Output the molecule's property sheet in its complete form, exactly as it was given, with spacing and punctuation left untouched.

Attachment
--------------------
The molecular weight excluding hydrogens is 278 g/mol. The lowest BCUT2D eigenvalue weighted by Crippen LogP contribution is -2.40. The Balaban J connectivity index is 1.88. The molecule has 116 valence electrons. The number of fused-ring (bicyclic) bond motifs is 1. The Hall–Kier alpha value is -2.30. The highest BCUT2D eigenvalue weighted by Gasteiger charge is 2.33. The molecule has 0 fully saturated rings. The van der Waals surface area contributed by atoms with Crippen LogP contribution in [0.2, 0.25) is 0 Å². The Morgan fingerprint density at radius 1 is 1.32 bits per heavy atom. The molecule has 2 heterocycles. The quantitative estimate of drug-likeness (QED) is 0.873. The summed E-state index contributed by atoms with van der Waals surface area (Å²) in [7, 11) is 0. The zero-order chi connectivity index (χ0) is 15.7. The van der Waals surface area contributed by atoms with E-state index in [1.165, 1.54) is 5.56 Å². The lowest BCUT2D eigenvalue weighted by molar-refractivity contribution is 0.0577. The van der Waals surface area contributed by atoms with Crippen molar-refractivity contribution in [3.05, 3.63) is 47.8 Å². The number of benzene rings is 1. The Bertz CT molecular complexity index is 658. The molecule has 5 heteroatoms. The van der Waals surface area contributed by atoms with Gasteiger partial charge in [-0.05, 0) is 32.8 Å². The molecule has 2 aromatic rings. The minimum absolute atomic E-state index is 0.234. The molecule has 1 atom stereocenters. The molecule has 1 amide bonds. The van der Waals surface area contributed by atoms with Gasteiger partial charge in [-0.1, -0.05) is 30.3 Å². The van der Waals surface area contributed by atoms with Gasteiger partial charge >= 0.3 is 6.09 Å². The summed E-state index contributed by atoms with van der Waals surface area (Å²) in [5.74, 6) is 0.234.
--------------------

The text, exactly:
The molecular weight excluding hydrogens is 278 g/mol. The lowest BCUT2D eigenvalue weighted by Crippen LogP contribution is -2.40. The Balaban J connectivity index is 1.88. The molecule has 116 valence electrons. The number of fused-ring (bicyclic) bond motifs is 1. The Hall–Kier alpha value is -2.30. The highest BCUT2D eigenvalue weighted by Gasteiger charge is 2.33. The molecule has 0 fully saturated rings. The van der Waals surface area contributed by atoms with Crippen LogP contribution in [0.2, 0.25) is 0 Å². The Morgan fingerprint density at radius 1 is 1.32 bits per heavy atom. The molecule has 2 heterocycles. The quantitative estimate of drug-likeness (QED) is 0.873. The summed E-state index contributed by atoms with van der Waals surface area (Å²) in [7, 11) is 0. The zero-order chi connectivity index (χ0) is 15.7. The van der Waals surface area contributed by atoms with E-state index in [1.165, 1.54) is 5.56 Å². The lowest BCUT2D eigenvalue weighted by molar-refractivity contribution is 0.0577. The van der Waals surface area contributed by atoms with Crippen molar-refractivity contribution in [3.05, 3.63) is 47.8 Å². The number of benzene rings is 1. The Bertz CT molecular complexity index is 658. The molecule has 5 heteroatoms. The van der Waals surface area contributed by atoms with Gasteiger partial charge in [-0.05, 0) is 32.8 Å². The molecule has 2 aromatic rings. The minimum absolute atomic E-state index is 0.234. The molecule has 1 atom stereocenters. The molecule has 1 amide bonds. The van der Waals surface area contributed by atoms with Gasteiger partial charge in [-0.1, -0.05) is 30.3 Å². The van der Waals surface area contributed by atoms with Gasteiger partial charge >= 0.3 is 6.09 Å². The summed E-state index contributed by atoms with van der Waals surface area (Å²) in [5.74, 6) is 0.234.